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Newlyweds among plane crash victims

By
GERALD KOPPLIN

MINNEAPOLIS -- Happy newlyweds Sam Fragale and Kay Meyer, married during a weekend gambling junket to Lake Tahoe, were on their way home when the plane carrying them and their best man crashed after takeoff in Reno, Nev.

Friends waiting at the airport Monday learned the couple and Fragale's brother, Louie Fragale Sr., were not among the three survivors of the air disaster.

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The Galaxy Airlines four-engine turboprop airliner crashed early Monday in a recreational vehicle sales lot moments after takeoff, killing as many as 69 people.

The passengers had left Minneapolis Friday and spent Super Bowl weekend at Caesar's Hotel-Casino near Lake Tahoe.

Andy Conney and Dave Meyer, no relation to the bride, said the couple, who were in their 40s, had gone on the trip to get married. Fragale's 49-year-old brother had been their best man.

'We were here to greet them,' said Conney. 'They called and said the plane would be delayed because of a technical problem. They were happy.'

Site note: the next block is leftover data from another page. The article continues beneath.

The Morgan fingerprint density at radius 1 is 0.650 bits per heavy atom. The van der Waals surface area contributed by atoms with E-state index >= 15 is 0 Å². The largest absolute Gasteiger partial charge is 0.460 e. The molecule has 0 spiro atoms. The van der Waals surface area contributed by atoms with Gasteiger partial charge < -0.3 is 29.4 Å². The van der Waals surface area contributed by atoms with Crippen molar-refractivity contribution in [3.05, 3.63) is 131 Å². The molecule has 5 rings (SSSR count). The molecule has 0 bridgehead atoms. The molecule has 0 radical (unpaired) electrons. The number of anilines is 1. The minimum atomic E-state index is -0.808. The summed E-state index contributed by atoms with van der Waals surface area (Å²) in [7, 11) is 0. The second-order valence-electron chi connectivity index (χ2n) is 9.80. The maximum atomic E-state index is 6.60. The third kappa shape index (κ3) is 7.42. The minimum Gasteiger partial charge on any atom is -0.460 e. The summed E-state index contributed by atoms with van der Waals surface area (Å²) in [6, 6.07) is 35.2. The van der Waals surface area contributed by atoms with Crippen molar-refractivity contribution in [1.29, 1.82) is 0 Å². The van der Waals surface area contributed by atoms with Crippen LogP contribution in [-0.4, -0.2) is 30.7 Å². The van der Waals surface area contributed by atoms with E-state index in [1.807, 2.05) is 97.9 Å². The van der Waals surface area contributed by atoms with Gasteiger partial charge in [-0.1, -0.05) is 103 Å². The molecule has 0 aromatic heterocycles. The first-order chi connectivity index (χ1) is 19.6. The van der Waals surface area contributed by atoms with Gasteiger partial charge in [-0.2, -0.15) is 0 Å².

Another Minnesota couple booked on the charter flight back home said they decided at the last minute to take a different flight out of Reno.

Douglas and Beverly Abalan of Bloomington returned Monday night on a commercial flight, 18 hours after the crash.

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'I cannot describe the feeling that my wife and I have,' Abalan said. 'It's just a mixture of sheer terror, of being grateful for not having been on that airplane.'

Abalan said he told his friends of his decision not to return.

'We made that decision on the bus, on the way down to Reno, following the Super Bowl,' he said. 'It was just a choice my wife and I made instead of flying all night.

'This proves very firmly in my mind,' Abalan said, 'that there's a higher power. We had no doubts about the safety -- my wife and I didn't.'

Earlier, he telephoned his sister-in-law, Delores Ford of Bloomington, that they were safe. 'I had a bad feeling about the flight,' he said he told Ford.

Abalan said many friends were among those who died.

'There are no words that can express ... how the families of our friends must feel,' he said.

Mrs. Abalan, bowing her head over a railing and sobbing, said, 'Just leave me alone. Just leave me alone.'

Dan Monroe, 32, St. Paul, waited all day for word of his parents, Dave and Arlene Monroe, retired teachers from Grand Rapids, Minn.

'I had a premonition when I woke up at 5 a.m. and heard a plane crashed,' he said. 'I knew they were in Lake Tahoe.'

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Ten hours later, Monroe said the FBI confirmed his parents were on the manifest. 'We know their fate at least. That conformed what I felt was 99 percent sure. That's about the end of it for us.'

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